amfAR, The Foundation for AIDS Research

PEPFAR Turns 10: The Progress and the Promise

Ten years ago, with AIDS-related deaths and new infections rising steadily around the globe, President George W. Bush signed the bill creating The President’s Emergency Plan for AIDS Relief (PEPFAR). It committed $15 billion over five years to, as he stated at the time, “turn the tide against AIDS” globally. Ten years later, that goal seems in sight. “Today we are drawing near the tipping point in the AIDS pandemic, in large part because of America’s investment in PEPFAR,” says Chris Collins, amfAR vice president and director of public policy.

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In 2003, approximately 50,000 people in sub-Saharan Africa were receiving ART. Today, millions in the region receive HIV care through PEPFAR.  

However, cuts to PEPFAR’s budget are endangering this historic progress. “We actually now have the capacity to completely control HIV,” says Mark Dybul, as principal architect of PEPFAR as former U.S. Global AIDS Coordinator and the current executive director of the Global Fund to Fight AIDS, Tuberculosis and Malaria. “So it’s a really historic moment and we need to grab it. If we don’t, we already have indications that infection rates will start to go back up.”

PEPFAR is the largest international program responding to the global AIDS epidemic and the largest commitment one nation has ever made to combat a disease internationally. When it began, approximately 50,000 people in sub-Saharan African were receiving antiretroviral therapy (ART). Today, more than five million people worldwide are receiving ART through PEPFAR, up from 1.7 million in 2008. In 2012, this included 750,000 HIV-positive pregnant women, allowing more than 230,000 infants to be born HIV free. In 2012, it also provided HIV testing and counseling for more than 46.5 million people and direct care and support for more than 15 million people, including 4.5 million orphans and vulnerable children. Due in no small part to these efforts, new HIV infections haven fallen 20 percent since 2001, and AIDS-related deaths have decreased from 2.3 million in 2005 to 1.7 million in 2011.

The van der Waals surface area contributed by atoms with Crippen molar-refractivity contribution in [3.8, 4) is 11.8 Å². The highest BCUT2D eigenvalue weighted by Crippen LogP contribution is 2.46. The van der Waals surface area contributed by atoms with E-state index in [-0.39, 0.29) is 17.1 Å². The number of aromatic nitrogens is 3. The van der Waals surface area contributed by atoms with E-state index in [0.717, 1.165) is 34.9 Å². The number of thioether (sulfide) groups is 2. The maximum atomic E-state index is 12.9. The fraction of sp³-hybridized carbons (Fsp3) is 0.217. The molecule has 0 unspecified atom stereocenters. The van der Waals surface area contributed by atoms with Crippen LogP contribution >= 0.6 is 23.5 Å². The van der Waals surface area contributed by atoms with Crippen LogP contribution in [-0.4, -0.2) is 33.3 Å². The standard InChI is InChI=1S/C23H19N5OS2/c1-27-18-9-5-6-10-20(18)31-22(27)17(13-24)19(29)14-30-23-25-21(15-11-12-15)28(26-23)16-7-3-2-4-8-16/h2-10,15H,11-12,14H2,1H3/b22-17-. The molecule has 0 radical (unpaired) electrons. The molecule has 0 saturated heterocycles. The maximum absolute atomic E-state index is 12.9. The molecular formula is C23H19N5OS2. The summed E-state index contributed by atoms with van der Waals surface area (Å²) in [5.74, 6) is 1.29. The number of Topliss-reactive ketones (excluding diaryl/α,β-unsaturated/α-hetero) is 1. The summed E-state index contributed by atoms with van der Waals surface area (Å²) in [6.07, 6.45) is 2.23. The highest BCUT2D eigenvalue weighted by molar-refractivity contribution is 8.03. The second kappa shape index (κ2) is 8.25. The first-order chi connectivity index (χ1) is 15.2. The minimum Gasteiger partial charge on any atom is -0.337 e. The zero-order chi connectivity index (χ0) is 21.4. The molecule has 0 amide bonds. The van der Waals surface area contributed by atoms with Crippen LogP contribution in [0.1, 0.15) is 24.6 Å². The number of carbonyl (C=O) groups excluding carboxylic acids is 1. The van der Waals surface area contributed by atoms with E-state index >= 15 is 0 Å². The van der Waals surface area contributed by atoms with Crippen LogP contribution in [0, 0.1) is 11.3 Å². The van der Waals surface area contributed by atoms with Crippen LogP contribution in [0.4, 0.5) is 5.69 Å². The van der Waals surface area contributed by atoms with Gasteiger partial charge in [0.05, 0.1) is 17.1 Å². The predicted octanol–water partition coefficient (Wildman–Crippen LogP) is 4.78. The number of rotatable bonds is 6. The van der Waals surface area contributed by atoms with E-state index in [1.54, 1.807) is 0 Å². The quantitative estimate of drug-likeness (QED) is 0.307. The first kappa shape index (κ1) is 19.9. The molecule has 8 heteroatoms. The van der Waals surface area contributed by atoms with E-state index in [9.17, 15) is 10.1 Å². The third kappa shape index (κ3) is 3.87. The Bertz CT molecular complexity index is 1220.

In 2008, Congress renewed PEPFAR and, with bipartisan support, voted to more than triple its funding to $48 billion over five years. In November 2011, then-Secretary of State Hillary Clinton announced that achieving an AIDS-free generation was not only a real possibility; it was a “policy priority” for the U.S. government. However, current PEPFAR funding levels are down 12 percent over their height in 2010, and the White House has proposed additional cuts for 2014, possibly putting PEPFAR at its lowest funding level since 2007. “It’s time to recommit to our investment in this transformational program,” says Collins.

On Tuesday June 18th, at 10 a.m., Secretary of State John Kerry will commemorate the anniversary by hosting a discussion on the global fight against AIDS at the Department of State. Watch it at